Flu Immunizations on the rise
It's been a banner season for influenza vaccinations.
"I think people are really tuned in to getting immunized," said Tonganoxie physician Philip Stevens. "I think probably a lot of people are going to get caught up on other immunizations."
Last Wednesday, Stevens' office ran out of flu vaccines. But nurse Kelly Gill at the Tonganoxie office of Dr. Deborah Gammill said the practice has about 100 doses remaining. And the Leavenworth County Health Department, which has administered about 450 flu immunizations this fall, plans flu/pneumonia immunization clinics in two weeks.
Stevens said it's possible he will receive additional vaccine.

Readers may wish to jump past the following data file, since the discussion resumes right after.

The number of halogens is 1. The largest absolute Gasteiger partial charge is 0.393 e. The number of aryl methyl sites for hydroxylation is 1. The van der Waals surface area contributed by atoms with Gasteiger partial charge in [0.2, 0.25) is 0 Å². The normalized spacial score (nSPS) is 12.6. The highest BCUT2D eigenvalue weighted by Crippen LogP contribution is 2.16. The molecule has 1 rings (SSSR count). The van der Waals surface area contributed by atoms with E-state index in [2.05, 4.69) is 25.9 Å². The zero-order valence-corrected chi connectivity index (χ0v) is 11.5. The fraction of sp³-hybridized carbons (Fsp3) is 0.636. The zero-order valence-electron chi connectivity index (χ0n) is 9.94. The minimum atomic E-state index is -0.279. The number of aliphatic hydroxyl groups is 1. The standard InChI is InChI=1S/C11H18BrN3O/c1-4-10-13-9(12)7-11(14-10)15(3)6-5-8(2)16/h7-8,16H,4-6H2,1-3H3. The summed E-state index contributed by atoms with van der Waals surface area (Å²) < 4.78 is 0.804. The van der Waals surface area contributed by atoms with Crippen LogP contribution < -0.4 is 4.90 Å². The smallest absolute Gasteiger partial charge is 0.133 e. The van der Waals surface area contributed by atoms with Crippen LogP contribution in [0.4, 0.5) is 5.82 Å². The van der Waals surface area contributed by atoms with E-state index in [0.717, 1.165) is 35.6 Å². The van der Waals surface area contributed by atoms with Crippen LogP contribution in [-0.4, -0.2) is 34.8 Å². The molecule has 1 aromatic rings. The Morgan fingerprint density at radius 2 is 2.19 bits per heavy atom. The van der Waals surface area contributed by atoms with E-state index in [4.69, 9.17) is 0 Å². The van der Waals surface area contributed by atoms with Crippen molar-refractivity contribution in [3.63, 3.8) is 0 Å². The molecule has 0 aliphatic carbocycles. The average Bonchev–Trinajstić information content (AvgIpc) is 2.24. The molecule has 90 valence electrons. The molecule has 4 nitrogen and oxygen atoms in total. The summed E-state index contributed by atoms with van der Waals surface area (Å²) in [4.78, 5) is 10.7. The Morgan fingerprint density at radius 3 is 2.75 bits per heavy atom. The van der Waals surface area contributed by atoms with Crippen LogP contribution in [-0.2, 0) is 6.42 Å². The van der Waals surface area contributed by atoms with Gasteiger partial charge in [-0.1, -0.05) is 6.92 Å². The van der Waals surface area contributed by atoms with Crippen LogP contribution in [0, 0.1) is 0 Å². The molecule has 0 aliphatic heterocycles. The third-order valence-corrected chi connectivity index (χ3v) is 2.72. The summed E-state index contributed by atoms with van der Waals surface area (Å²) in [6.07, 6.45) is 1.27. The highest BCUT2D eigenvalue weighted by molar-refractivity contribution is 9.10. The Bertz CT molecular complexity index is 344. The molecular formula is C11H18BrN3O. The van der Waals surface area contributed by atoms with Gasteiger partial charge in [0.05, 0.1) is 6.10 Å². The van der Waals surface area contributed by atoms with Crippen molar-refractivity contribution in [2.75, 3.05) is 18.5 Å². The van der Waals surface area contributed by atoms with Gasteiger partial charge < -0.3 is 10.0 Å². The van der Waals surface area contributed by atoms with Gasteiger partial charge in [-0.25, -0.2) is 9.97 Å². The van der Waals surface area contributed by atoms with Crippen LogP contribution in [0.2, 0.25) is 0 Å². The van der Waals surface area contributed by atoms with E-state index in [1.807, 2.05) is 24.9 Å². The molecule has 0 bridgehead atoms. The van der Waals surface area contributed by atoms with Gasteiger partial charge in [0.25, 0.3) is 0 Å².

"We usually get 500 a year," Stevens said. "Last year, we gave 550, and this year, 600. So there's been more interest than usual."
Stevens attributes patients' heightened awareness to concerns about exposure to the anthrax bacteria across the United States.
"You can't immunize against anthrax, but you can against influenza and pneumonia," he said.
And some of his patients' minds are centering on the possibility of an outbreak of smallpox because of bio-terrorism, he said.
"There's a lot of interest in the smallpox immunization," Stevens said. "There's no treatment for that."
The physician said the U.S. government has 15.2 million smallpox doses available now. Those could be diluted and so the number of immunizations could be doubled. The government is beginning to contract for manufacture of another 300 million doses, which would be available in a year, Stevens said.
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